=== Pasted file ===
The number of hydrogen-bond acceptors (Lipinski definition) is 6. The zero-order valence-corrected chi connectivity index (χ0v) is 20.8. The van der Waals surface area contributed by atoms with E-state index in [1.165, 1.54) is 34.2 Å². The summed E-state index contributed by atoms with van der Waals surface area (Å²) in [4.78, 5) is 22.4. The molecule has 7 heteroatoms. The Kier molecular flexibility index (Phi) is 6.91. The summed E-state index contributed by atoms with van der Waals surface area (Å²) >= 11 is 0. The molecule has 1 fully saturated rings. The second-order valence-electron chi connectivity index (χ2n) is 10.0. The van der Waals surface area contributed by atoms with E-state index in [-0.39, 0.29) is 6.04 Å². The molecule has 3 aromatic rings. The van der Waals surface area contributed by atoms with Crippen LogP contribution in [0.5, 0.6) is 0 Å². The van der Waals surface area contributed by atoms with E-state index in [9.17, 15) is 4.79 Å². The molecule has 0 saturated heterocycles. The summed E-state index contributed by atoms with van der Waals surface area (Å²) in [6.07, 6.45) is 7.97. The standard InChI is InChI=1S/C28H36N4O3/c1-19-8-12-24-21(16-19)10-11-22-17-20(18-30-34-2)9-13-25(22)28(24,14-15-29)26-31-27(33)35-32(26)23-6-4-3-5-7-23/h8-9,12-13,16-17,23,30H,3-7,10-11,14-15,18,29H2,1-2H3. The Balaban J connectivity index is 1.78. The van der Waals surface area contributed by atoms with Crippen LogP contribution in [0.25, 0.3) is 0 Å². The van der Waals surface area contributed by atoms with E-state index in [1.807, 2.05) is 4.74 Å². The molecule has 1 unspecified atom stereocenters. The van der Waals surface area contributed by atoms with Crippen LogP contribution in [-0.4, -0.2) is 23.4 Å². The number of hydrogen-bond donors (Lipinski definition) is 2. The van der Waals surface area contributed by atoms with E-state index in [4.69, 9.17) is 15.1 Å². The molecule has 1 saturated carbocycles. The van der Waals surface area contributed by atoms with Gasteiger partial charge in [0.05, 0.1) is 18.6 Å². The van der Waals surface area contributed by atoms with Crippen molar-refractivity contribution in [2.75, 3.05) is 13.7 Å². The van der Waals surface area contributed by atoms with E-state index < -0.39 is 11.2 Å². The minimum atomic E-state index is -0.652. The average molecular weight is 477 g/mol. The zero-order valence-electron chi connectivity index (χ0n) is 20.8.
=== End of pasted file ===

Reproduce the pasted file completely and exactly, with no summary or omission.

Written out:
The number of hydrogen-bond acceptors (Lipinski definition) is 6. The zero-order valence-corrected chi connectivity index (χ0v) is 20.8. The van der Waals surface area contributed by atoms with E-state index in [1.165, 1.54) is 34.2 Å². The summed E-state index contributed by atoms with van der Waals surface area (Å²) in [4.78, 5) is 22.4. The molecule has 7 heteroatoms. The Kier molecular flexibility index (Phi) is 6.91. The summed E-state index contributed by atoms with van der Waals surface area (Å²) >= 11 is 0. The molecule has 1 fully saturated rings. The second-order valence-electron chi connectivity index (χ2n) is 10.0. The van der Waals surface area contributed by atoms with E-state index in [-0.39, 0.29) is 6.04 Å². The molecule has 3 aromatic rings. The van der Waals surface area contributed by atoms with Crippen LogP contribution in [0.5, 0.6) is 0 Å². The van der Waals surface area contributed by atoms with E-state index in [9.17, 15) is 4.79 Å². The molecule has 0 saturated heterocycles. The summed E-state index contributed by atoms with van der Waals surface area (Å²) in [6.07, 6.45) is 7.97. The standard InChI is InChI=1S/C28H36N4O3/c1-19-8-12-24-21(16-19)10-11-22-17-20(18-30-34-2)9-13-25(22)28(24,14-15-29)26-31-27(33)35-32(26)23-6-4-3-5-7-23/h8-9,12-13,16-17,23,30H,3-7,10-11,14-15,18,29H2,1-2H3. The Balaban J connectivity index is 1.78. The van der Waals surface area contributed by atoms with Crippen LogP contribution in [0.25, 0.3) is 0 Å². The van der Waals surface area contributed by atoms with E-state index in [1.807, 2.05) is 4.74 Å². The molecule has 1 unspecified atom stereocenters. The van der Waals surface area contributed by atoms with Crippen LogP contribution in [-0.4, -0.2) is 23.4 Å². The number of hydrogen-bond donors (Lipinski definition) is 2. The van der Waals surface area contributed by atoms with E-state index in [4.69, 9.17) is 15.1 Å². The molecule has 1 saturated carbocycles. The van der Waals surface area contributed by atoms with Gasteiger partial charge in [0.05, 0.1) is 18.6 Å². The van der Waals surface area contributed by atoms with Crippen molar-refractivity contribution in [2.75, 3.05) is 13.7 Å². The van der Waals surface area contributed by atoms with E-state index < -0.39 is 11.2 Å². The minimum atomic E-state index is -0.652. The average molecular weight is 477 g/mol. The zero-order valence-electron chi connectivity index (χ0n) is 20.8.